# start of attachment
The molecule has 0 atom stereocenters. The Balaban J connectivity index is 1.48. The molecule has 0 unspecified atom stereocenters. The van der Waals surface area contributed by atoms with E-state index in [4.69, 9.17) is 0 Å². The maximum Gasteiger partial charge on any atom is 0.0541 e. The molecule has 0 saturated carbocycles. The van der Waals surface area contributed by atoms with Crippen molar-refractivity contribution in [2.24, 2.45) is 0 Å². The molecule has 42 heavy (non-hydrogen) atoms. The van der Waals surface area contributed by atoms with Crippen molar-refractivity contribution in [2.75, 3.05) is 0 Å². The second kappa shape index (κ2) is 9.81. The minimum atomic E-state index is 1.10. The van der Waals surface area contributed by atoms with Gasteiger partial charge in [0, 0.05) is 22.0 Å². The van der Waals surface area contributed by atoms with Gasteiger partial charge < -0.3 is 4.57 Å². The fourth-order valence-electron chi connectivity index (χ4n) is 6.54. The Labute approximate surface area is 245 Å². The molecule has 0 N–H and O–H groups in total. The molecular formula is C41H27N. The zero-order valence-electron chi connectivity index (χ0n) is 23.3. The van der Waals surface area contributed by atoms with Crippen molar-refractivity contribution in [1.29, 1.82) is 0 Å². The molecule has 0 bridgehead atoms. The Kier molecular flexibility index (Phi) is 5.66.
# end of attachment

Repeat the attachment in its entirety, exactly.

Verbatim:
The molecule has 0 atom stereocenters. The Balaban J connectivity index is 1.48. The molecule has 0 unspecified atom stereocenters. The van der Waals surface area contributed by atoms with E-state index in [4.69, 9.17) is 0 Å². The maximum Gasteiger partial charge on any atom is 0.0541 e. The molecule has 0 saturated carbocycles. The van der Waals surface area contributed by atoms with Crippen molar-refractivity contribution in [2.24, 2.45) is 0 Å². The molecule has 42 heavy (non-hydrogen) atoms. The van der Waals surface area contributed by atoms with Crippen molar-refractivity contribution in [2.75, 3.05) is 0 Å². The second kappa shape index (κ2) is 9.81. The minimum atomic E-state index is 1.10. The van der Waals surface area contributed by atoms with Gasteiger partial charge in [0, 0.05) is 22.0 Å². The van der Waals surface area contributed by atoms with Gasteiger partial charge < -0.3 is 4.57 Å². The fourth-order valence-electron chi connectivity index (χ4n) is 6.54. The Labute approximate surface area is 245 Å². The molecule has 0 N–H and O–H groups in total. The molecular formula is C41H27N. The zero-order valence-electron chi connectivity index (χ0n) is 23.3. The van der Waals surface area contributed by atoms with Crippen molar-refractivity contribution in [1.29, 1.82) is 0 Å². The molecule has 0 bridgehead atoms. The Kier molecular flexibility index (Phi) is 5.66.